Monday, July 25, 2005

Of late I've found myself...

watching morning tv in people's houses, snatching ten minutes viewing here, five minutes viewing there. On the tv most mornings as I understand it are programmes of such blanditude (a magnitude of bland) that the will to live or any sense of purpose simply drains away. Two presenters, a woman and a man generally recline on a sofa and speak to guests on another sofa, or a chef/cook who stands in an adjoining kitchen section. It is tv without edge, smooth, warm, uncritical and presented by two human beings whom you forget the moment your gaze wanders from the screen. It set me wondering if utter forgetability is a known human condition and maybe criterion for the job, I then wondered how such a condition might influence the lives of those affected, in restaurants for instance after a waiter has taken their order and turned from the table does that same waiter then forget the order, forget the table or even forget themselves? I presume that it's only through the most intensive personal training, probably done in Nepal, do these presenters manage to retain any shape to their sense of self. If this is true an explanation might exist for the phenomenon of people being found who've lost their identity. Might they be the ones who failed the course? Or more worryingly for the rest of us might these hollow people have in some unguarded way been exposed to a day time tv presenter outside a studio. Clearly they are safe within a studio because guests seem unaffected as do the camera people and other staff.

Currently there's a chap is some hospital in Kent whom doctors and police are trying to identify, he was found wandering and even the labels from his clothes were gone. Imagine wielding such power that even the labels in a person's clothing are no longer safe. Two applications immediately become possible, a military application and a blackmailing application. The battlefield application would be against marching troops, as chaos mounts artillery is laid down, explosions and shrapnel make the air sing with death and as a last resort, just as positions are about to be overrun word comes down 'Deploy the Presenter.' There's a hush, some worry, maybe a question of war crimes, is this really necessary? Suddenly someone in a casual jacket and fake tan is glimpsed through the smoke, wandering in a forward manner. Trained for the whites of the eyes the oncoming soldiers are defenceless before the white of the teeth. Many flee in panic but many more declare a sudden interest in troublesome stains. The military battle is over, the battle for the perfect sheen is about to begin.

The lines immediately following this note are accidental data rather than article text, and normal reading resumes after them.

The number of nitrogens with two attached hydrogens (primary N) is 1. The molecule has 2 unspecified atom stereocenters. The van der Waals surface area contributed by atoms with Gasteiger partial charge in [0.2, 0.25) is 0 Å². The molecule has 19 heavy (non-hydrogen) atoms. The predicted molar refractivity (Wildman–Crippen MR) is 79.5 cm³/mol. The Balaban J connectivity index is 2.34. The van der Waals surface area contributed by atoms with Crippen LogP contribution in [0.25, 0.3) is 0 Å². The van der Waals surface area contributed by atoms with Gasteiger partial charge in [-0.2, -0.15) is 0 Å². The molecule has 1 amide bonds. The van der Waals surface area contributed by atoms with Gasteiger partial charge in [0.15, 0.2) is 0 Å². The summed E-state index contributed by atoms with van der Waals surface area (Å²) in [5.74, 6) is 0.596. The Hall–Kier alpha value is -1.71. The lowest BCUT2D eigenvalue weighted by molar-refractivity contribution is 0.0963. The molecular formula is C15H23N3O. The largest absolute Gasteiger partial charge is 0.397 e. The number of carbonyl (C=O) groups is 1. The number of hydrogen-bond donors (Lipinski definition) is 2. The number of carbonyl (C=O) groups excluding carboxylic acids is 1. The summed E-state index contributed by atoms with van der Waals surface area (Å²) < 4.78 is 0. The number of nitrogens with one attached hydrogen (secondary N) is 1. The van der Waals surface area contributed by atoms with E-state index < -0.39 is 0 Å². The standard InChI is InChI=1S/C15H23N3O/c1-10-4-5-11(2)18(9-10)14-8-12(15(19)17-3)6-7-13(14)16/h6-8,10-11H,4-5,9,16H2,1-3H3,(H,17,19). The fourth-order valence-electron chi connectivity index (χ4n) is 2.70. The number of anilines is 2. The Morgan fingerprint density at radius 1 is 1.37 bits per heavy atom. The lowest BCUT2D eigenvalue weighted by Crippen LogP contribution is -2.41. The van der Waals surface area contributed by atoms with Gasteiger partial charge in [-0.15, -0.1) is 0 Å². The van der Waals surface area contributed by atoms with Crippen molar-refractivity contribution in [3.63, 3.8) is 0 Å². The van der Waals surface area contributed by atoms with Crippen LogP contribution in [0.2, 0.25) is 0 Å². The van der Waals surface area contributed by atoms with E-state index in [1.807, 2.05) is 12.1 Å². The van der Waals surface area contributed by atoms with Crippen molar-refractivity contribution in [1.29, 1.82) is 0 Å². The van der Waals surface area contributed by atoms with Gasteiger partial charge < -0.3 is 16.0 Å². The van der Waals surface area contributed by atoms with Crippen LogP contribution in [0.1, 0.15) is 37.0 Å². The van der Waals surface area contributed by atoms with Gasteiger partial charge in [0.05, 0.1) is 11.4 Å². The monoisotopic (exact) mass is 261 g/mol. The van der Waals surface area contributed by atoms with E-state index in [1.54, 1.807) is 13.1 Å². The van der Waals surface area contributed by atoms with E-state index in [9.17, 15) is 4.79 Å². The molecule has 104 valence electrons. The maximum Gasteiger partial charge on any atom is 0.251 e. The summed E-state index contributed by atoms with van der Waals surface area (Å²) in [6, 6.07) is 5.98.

Warfare is a messy business but with so many now geared to tidying up a new programme called Battlefield Makeover is only a power breakfast away.

The blackmail application could only apply if the criminal fraternity gained possession of a daytime tv presenter. All the fashion houses would be at risk through the simple but effective threat to unveil a presenter at the next big show unless huge amounts of dosh were forthcoming. A year's work, colours, textures, textiles, design, new cuts, make-up, coiffure, shoes, everything gone in the flash of a mauve blazer. Thy name is Bland, the diffuser of things.

I caught a glimpse of some daytime tv this morning and have been tired ever since, there must be a connection. I'm warning the world now, rather like that guy at the end of Invasion of the Body Snatchers. Many won't believe me but they're the fools. Ha ha! Ha ha ha! Ha ha ha ha ha ha ha ha ha ha ha ha ha ha ha ha ha ha ha ha ha ha ha ha ha ha ha ha ha ha ha ha ha...

Thursday, July 21, 2005

It was all...

Harry Potter last Friday night. I was channel flicking around midnight and suddenly it's Edinburgh Castle suffering what looked like a severe damp problem or as we in the trade say, blotchy walls. I was thinking about the scrubbing contract when it became obvious they were projections of Harry Potter's image. Bloody odd I thought, Harry Potter in Edinburgh. I'll admit being drunk and a tad befuddled but a hundred foot Harry Potter at midnight on a castle wall, in Scotland, was puzzling. Closing an eye did not help one bit. The camera then cut to JK Rowling who walked onto a stage sat down and began to read. At her feet where an unknown number of children cross legged on cushions. AND IT WAS MIDNIGHT! Of course there were the usual one's who couldn't stand the pace, sleeping ones, dozing ones, ones with dribble, ones sucking thumbs, ones with teddies, ones on mother's laps, ones on father's laps, ones in police custody (don't ask, I've really no idea) ones in cots, ones with dogs (vicious dogs with scars and spikey collars), ones in flat caps covered in soot (those bastard fucking Royals!), ones with their lawyers, ones flicking things at the front row ones, ones with chewing gum in their hair, ones with snot, ones with snot in their hair (just in front of the ones with snot, incidentally), ones with crossbows, ones dressed like angels (aaahhhhhhhhh), ones with ones in their hair, jaunty ones, ones using their fingers to draw shapes in pools of sick, cuddling ones, big eyed ones, little chubby ones that were so beautiful you could nip them, ones called Razor, ones with dreams, ones with items in their ears, ones with an unhealthy interest in poo, and towards the back calculating ones, dow jones ones, suspenders and red tie ones, slick haired ones, pin striped ones, piggy eyed ones, Gordon Gecko ones, greed is good ones, fuck you all ones, Wake up at the front! ones, childhood's wasted on the ones ones, in the office first thing ones, at the desk ones, impress Sir ones, lose loads of money ones, caught for fraud ones, four years inside ones, find God ones, new job in Far East ones, hush hush ones, Karl Rove ones, name in the open ones, oh bugger that's not so good ones, I'll stand by him says Bush ones, Grand Jury ones, ha ha says the rest of us ones, tired little ones, fidgeting ones, curly haired ones, droopy eyed ones, rubbing eyes ones, yawwwwwwwwwwning ones, looking around ones, "High mum!" ones, where's dad ones, I'm soooooo soooo tired ones, take me home ones, who is that woman at the front ones, what is she saying ones, where's my bed ones, time to go ones, this bloody soot's everywhere ones, zzzzzzzzzzzz ones, the lights go out ones. Click.